Photo by Polina Kovaleva on

But, I am constantly mindful, in becoming more conscious of these shifts in both my own inward-facing emotion work and my outward facing emotional labour, that I need to be part of creating and widening spaces for others who struggle as much as or more than I do to belong and to shift the status quo because of contemporary and/or historical inequalities and discriminations. I need to make sure that my own colleagues and students don’t have to do unfair and unnecessary emotional labour and emotion work in relation to me and my reactions to their work. I need to be mindful of creating more consciously equitable supervision spaces for and with my students and collaborative spaces for and with my colleagues. It is important to amplify the work and the voices of other women, Black colleagues, Queer colleagues and more, but it is not enough to do that as performance of creating more equitable environments in which we can all work and live. We have to move further to actually change the spaces in which we live and work so that, down time, we don’t have to work as consciously to amplify these voices and the knowledges and ways of knowing they represent and share. Many different people, knowledges and voices will belong and be visible and valued. I am starting to really think about this in relation to new research I am trying to embark on.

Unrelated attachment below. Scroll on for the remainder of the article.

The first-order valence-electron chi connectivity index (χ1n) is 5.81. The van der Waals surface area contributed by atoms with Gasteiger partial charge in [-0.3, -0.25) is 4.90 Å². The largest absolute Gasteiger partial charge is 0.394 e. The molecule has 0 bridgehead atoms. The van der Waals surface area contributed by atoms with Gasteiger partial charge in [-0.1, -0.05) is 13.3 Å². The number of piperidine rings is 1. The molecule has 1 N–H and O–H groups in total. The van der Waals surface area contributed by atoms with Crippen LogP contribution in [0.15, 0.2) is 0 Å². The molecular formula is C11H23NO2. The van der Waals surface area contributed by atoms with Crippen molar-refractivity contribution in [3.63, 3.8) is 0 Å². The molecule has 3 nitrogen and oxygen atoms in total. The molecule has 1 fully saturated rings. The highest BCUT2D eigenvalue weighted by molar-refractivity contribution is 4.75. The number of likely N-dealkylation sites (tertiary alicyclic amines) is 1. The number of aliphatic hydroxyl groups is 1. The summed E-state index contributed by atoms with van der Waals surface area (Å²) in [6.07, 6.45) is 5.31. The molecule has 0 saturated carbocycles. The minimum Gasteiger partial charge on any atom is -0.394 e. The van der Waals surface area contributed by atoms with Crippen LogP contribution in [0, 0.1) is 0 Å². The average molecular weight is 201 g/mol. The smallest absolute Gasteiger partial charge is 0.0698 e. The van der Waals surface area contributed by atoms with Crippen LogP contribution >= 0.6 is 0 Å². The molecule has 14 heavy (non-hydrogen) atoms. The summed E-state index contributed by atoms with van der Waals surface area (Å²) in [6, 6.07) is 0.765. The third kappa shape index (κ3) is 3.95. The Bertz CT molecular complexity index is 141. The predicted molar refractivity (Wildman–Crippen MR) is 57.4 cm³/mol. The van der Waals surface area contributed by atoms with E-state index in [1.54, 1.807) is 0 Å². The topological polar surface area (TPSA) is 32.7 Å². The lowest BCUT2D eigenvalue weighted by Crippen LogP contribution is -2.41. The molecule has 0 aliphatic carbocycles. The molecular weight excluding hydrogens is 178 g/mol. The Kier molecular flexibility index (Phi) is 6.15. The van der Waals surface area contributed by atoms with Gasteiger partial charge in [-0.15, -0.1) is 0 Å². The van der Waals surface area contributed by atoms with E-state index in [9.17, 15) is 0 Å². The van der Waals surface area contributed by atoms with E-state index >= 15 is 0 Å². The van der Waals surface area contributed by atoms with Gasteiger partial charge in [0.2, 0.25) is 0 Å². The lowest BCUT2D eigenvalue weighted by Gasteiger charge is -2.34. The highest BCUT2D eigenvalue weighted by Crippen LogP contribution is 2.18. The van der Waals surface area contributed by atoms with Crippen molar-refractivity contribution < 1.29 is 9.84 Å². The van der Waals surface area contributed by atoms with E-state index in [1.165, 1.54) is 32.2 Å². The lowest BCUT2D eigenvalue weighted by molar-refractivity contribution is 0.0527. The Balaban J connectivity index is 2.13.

For the time being, I am going to keep working on me: on becoming more conscious of the spaces I create for myself and also for students, peers, colleagues I work with to take up more space, to be loud and proud about our work and ourselves and our contributions; on actively seeking out and sharing the work of those who challenge me and encourage or exhort me to critique myself and the world around me; on learning as I go and being open to that, even as it poses emotional challenges and new labours and work.